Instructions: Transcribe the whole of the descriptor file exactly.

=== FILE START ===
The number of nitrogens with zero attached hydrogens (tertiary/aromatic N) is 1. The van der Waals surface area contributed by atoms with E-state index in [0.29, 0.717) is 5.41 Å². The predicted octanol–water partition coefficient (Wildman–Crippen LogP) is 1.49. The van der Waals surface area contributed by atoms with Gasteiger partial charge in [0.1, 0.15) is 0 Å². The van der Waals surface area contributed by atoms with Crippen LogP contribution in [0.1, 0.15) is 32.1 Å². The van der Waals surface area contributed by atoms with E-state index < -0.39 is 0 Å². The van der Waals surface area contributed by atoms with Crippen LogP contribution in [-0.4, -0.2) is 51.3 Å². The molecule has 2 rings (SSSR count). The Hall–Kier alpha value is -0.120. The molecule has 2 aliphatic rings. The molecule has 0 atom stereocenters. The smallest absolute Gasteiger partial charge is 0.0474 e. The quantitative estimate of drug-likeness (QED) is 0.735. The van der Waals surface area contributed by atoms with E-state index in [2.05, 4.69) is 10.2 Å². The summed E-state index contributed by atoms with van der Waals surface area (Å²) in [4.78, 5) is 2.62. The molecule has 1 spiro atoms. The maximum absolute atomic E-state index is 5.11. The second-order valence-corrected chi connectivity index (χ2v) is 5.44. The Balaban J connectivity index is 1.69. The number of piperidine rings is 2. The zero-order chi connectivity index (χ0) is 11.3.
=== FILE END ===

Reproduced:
The number of nitrogens with zero attached hydrogens (tertiary/aromatic N) is 1. The van der Waals surface area contributed by atoms with E-state index in [0.29, 0.717) is 5.41 Å². The predicted octanol–water partition coefficient (Wildman–Crippen LogP) is 1.49. The van der Waals surface area contributed by atoms with Gasteiger partial charge in [0.1, 0.15) is 0 Å². The van der Waals surface area contributed by atoms with Crippen LogP contribution in [0.1, 0.15) is 32.1 Å². The van der Waals surface area contributed by atoms with E-state index < -0.39 is 0 Å². The van der Waals surface area contributed by atoms with Crippen LogP contribution in [-0.4, -0.2) is 51.3 Å². The molecule has 2 rings (SSSR count). The Hall–Kier alpha value is -0.120. The molecule has 2 aliphatic rings. The molecule has 0 atom stereocenters. The smallest absolute Gasteiger partial charge is 0.0474 e. The quantitative estimate of drug-likeness (QED) is 0.735. The van der Waals surface area contributed by atoms with E-state index in [2.05, 4.69) is 10.2 Å². The summed E-state index contributed by atoms with van der Waals surface area (Å²) in [4.78, 5) is 2.62. The molecule has 1 spiro atoms. The maximum absolute atomic E-state index is 5.11. The second-order valence-corrected chi connectivity index (χ2v) is 5.44. The Balaban J connectivity index is 1.69. The number of piperidine rings is 2. The zero-order chi connectivity index (χ0) is 11.3.